Britain says MEPs' plans will double maternity leave bill
Britain warned on Tuesday that new laws to be voted on by the European parliament next week will more than double the cost of maternity leave for its hard-pressed taxpayers.
European lawmakers are examining changes to maternity and paternity provisions that London says will cost up to an additional 2.4 billion pounds each year (2.75 billion euros, 3.8 billion dollars).
They will also vote on a new budget for the EU next year that finance minister George Osborne has already said would represent a "600-million (pounds) increase in our gross contribution to the EU."
Lawmakers in the British parliament in London will on Wednesday debate how best to oppose the EU increases at a time of national cuts to public services partly demanded by a Brussels bid to slash public deficits.
The European parliament will vote on whether to rewrite a 1992 law providing 14 weeks leave for all women at minimum levels of sick pay and raise it to 20 weeks on full pay, with an additional two weeks leave for fathers also on full pay.
A British government spokesperson said "the amendments put forward by MEPs on maternity and paternity pay would cost us up to 2.4 billion pounds.
"To put this into context, we currently spend around two billion pounds a year on maternity pay -- meaning the cost would effectively double."
Current British rules grant six weeks on 90 percent pay, with another 33 weeks on a flat rate of 123 pounds per week and 13 more unpaid, backed by state benefits.
The European Commission, which proposes and enforces laws across the 27-nation bloc, wanted a less generous regime.
It proposed to raise the allowance to 18 weeks, but letting states set ceilings for pay levels.
EU justice commissioner Viviane Reding, in a letter to the parliament dated September 30, warned that the costs of fully-paid, 20-week maternity leave over a 20-year period would reach "up to 40 billion euros for France and 57 billion euros for the UK."
The British coalition government is planning to bring forward a so-called sovereignty bill this year which could allow Britain to challenge EU law's competence.
London is fiercely resistant to "red lines" on fiscal sovereignty -- decisions that cost taxpayers money -- being breached, although the European Union has control over health and safety and gender equality legislation.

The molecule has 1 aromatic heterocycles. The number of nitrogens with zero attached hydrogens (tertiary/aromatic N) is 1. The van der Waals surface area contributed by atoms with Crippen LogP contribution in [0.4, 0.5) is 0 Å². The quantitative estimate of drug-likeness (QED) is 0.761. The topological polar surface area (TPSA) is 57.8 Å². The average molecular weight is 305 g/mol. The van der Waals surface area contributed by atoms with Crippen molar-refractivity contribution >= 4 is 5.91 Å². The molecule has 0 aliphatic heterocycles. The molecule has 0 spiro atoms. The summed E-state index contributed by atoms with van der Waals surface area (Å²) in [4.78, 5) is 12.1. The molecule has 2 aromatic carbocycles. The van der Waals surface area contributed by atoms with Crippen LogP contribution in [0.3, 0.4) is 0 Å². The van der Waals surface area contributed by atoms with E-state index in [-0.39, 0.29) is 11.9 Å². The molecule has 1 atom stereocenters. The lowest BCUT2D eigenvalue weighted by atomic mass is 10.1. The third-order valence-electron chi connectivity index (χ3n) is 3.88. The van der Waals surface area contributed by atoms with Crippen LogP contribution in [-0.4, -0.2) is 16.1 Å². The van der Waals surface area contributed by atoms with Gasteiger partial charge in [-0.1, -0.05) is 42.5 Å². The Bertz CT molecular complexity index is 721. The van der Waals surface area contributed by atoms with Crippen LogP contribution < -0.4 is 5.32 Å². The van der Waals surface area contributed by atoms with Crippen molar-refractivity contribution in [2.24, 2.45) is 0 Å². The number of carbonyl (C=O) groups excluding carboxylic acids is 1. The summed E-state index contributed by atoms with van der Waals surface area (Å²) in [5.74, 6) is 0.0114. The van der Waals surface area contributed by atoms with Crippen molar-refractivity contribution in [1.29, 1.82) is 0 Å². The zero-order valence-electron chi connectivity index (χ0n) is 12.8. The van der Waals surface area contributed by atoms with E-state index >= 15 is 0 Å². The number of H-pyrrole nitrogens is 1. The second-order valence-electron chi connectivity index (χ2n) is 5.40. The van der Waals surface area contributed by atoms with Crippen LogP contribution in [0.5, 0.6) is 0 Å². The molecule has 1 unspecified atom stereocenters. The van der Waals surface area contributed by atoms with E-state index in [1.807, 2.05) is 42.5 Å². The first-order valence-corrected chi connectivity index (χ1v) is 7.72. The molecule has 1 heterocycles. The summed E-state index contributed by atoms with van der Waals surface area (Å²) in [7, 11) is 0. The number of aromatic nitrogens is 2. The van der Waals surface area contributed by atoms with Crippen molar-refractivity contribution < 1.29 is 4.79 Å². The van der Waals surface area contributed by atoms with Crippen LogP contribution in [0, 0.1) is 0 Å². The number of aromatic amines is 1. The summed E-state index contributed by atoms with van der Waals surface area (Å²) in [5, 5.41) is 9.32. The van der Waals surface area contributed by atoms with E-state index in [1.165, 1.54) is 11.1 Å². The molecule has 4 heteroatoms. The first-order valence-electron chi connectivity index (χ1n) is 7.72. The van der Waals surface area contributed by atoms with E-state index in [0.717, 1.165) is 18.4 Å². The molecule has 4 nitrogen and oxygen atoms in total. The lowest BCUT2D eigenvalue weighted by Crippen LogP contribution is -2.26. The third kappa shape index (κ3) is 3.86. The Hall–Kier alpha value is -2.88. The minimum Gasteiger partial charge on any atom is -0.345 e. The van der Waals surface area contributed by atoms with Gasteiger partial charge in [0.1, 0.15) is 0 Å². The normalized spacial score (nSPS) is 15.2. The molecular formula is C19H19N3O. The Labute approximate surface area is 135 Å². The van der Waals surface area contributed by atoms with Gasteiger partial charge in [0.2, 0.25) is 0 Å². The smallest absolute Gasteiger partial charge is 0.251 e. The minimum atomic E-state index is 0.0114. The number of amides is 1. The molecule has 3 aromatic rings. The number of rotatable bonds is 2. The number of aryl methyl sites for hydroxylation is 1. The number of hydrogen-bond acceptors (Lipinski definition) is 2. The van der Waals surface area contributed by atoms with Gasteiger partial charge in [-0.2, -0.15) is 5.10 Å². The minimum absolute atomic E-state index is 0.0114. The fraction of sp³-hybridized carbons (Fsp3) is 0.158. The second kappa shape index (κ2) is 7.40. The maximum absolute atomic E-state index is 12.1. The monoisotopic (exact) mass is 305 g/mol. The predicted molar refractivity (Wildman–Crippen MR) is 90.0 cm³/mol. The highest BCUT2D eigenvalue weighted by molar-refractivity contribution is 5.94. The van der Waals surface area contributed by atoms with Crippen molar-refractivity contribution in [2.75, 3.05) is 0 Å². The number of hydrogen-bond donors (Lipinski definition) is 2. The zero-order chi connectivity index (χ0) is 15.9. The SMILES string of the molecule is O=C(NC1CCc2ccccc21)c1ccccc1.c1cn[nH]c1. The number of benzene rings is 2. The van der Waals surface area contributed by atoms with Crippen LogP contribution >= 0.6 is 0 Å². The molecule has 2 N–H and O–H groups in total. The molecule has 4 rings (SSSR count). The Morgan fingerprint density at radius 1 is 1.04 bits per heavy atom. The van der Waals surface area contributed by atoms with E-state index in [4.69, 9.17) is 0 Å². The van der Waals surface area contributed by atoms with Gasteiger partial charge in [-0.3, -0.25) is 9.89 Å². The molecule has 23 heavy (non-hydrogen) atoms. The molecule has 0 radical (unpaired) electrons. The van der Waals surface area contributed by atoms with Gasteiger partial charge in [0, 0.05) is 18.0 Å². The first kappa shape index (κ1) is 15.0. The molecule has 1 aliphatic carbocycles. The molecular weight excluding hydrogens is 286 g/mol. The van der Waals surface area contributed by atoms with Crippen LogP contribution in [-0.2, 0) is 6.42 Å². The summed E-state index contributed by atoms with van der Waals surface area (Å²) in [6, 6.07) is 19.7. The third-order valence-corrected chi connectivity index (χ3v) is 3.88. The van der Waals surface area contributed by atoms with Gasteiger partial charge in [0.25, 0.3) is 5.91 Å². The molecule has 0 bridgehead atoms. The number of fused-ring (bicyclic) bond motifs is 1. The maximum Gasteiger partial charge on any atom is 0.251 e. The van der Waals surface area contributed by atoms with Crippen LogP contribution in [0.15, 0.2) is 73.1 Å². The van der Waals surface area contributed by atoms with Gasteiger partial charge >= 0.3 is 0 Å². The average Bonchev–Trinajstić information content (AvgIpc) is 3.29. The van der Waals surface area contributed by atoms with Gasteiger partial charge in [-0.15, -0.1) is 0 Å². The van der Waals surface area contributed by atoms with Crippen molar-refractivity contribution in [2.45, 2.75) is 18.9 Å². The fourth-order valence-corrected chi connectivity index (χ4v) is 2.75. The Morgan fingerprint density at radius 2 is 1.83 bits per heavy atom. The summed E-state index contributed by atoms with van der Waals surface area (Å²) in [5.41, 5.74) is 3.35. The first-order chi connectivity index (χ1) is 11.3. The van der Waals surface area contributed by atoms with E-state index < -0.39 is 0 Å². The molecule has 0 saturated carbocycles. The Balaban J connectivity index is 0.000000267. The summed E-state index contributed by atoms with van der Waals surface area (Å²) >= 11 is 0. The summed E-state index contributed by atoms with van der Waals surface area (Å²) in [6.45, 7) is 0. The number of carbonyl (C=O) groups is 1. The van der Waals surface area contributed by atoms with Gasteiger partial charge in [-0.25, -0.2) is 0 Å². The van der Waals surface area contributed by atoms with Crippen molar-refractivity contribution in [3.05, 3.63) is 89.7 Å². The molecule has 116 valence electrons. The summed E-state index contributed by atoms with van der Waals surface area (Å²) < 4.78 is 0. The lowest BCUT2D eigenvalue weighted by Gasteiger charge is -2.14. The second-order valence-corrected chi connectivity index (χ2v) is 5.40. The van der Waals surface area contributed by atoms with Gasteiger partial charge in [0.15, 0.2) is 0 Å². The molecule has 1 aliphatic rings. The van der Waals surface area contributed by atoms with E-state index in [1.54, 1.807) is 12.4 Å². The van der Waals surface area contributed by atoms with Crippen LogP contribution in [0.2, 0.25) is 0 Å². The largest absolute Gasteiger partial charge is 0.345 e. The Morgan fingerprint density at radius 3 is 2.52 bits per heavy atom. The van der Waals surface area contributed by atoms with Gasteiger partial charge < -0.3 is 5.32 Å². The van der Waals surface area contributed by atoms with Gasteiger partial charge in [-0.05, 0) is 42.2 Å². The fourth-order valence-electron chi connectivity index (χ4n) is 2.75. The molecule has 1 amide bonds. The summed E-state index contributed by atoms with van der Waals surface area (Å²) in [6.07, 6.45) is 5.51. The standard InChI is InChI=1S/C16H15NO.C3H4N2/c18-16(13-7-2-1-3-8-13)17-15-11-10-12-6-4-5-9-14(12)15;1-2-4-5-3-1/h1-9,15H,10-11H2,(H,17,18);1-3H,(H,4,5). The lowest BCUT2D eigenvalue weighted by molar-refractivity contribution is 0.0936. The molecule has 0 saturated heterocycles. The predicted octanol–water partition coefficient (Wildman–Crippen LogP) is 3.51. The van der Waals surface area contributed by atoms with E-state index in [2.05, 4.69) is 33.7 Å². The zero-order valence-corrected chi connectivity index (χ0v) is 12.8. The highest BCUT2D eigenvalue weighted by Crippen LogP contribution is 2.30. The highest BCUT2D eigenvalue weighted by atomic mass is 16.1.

Britain is also railing against EU parliamentary moves to introduce a direct tax on citizens to the bloc's budget.
It already rejected a compromise halving a 2011 increase offered by EU states -- Austria, the Czech Republic, Denmark, Finland, the Netherlands and Sweden also voted against -- and wants a "cash freeze."
But an amendment to be voted on also calls for negotiations on "new own resources" as a "full part of the overall agreement on the 2011 budget."
France, Germany and the Netherlands have already come out against the imposition of direct EU taxes on citizens -- a hot issue awaiting radical proposals on future EU funding from budget commissioner Janusz Lewandowski on October 19.
One EU diplomat said the parliament, if it could not secure extra money, wants "more powers by stealth."
The chairman of the parliament's budget committee, French MEP Alain Lamassoure, confirmed Tuesday that in exchange for keeping costs down, it wants states to commit to "open a taboo subject."
Ideas that have been put forward include raising EU VAT percentages, or a bloc-wide carbon tax.
"The current system for financing the EU budget is dead," Lamassoure said, criticising the "totally obscure, totally unequal" methods through which contributions are calculated.
Lamassoure pleaded with states not to behave "like 27 Margaret Thatchers," in reference to the former British prime minister who secured billions in annual rebates back in 1984 -- a payback that Lewandowski has also said should be revisited.
© 2010 AFP